Saturday 15 August 2015

Interview with Children's Writer Joey Paul

Today on the blog we welcome Children's Writer, Joey Paul. Today is the cover reveal for Joey's new book Dying Thoughts - Fourth Week. It is a pleasure to have you Joey. Thank you for answering the questions.

I am sure the readers would love to hear about you. Could you start by telling us a little bit about yourself?

Thanks Wendy. I’m 33, I live in the UK and I’m disabled. I’ve been writing since I was about thirteen, but stopped for a while and picked it up again when I was 19. I was first published at 22, and then at 28, I turned to indie publishing and released another story as an ebook. I love to write, love to read, and live with my best friend and her 10 year old daughter. I’m chronically ill with several medical conditions and use a wheelchair 90% of the time. I do love to get out and about and grab geocaches though, which is basically using expensive satellites to find Tupperware in the strangest of places!

You came to writing via a bit of a different route. What gave you the impetus to change careers to become a writer?
I'd always imagined that I'd become a doctor. From the age of five, I remember telling my parents that was what I was going to do. Obviously it didn’t work out! I went from school to college and lasted a term before my lung condition caused me to drop out. I decided that I would skip the learning and go straight into the working world. I got a proper job and worked in various positions before being hired at what would turn out to be my last traditional job. I worked there for about five months before I become sick with M.E and Fibromyalgia. I ended up going on long term sick and by the time I turned 19, I was medically retired. At the same time, I had to move back home because I couldn’t afford rent, and then went from there to live with a friend who’s parents would accept housing benefit. I was crushed at not being able to work, while also trying to juggle three chronic conditions. In the end, I decided that if I was going to be at home all the time, I was going to do something with my day. So, I grabbed a “book” I had written at thirteen, and tore it to pieces. I rewrote it several times and finally declared it finished. I then went on to write what would become my debut novel – Blackout – and was finished in ten days. The next book followed and it’s been like that ever since.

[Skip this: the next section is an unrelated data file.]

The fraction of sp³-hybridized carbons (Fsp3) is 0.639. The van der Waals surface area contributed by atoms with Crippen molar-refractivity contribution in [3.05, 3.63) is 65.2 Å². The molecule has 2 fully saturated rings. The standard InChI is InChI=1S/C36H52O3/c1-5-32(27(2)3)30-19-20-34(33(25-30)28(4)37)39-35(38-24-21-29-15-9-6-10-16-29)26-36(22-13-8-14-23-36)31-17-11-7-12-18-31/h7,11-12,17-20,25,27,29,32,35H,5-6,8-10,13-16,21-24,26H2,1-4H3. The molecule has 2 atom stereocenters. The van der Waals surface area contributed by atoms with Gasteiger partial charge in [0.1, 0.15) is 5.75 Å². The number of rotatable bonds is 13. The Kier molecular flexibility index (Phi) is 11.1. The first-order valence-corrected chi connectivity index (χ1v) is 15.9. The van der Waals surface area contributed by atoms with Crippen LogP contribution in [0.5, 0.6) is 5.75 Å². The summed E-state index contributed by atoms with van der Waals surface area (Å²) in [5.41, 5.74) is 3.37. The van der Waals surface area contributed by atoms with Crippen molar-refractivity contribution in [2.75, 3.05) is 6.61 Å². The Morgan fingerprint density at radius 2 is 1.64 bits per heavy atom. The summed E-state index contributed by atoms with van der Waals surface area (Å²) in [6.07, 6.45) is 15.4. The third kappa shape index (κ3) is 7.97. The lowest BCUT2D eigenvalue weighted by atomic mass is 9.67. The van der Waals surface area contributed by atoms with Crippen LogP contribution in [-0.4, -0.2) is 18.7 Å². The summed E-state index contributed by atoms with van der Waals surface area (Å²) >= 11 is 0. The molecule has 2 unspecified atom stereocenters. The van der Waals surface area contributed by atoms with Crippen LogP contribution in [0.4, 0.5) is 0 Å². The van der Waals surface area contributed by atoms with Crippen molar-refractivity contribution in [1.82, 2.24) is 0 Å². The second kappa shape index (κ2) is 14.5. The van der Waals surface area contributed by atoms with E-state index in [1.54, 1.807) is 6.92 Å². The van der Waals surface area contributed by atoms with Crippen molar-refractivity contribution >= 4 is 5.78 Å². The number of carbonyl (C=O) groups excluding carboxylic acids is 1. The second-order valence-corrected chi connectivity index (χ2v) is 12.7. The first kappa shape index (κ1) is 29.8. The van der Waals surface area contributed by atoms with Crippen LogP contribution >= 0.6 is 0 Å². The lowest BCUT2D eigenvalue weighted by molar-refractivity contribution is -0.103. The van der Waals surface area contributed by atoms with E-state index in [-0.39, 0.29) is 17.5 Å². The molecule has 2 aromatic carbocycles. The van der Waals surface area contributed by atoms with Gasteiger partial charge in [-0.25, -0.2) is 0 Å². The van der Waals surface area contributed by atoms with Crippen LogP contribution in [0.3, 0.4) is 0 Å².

I know you’re a prolific writer. Can you give us a flavour of the books you have written?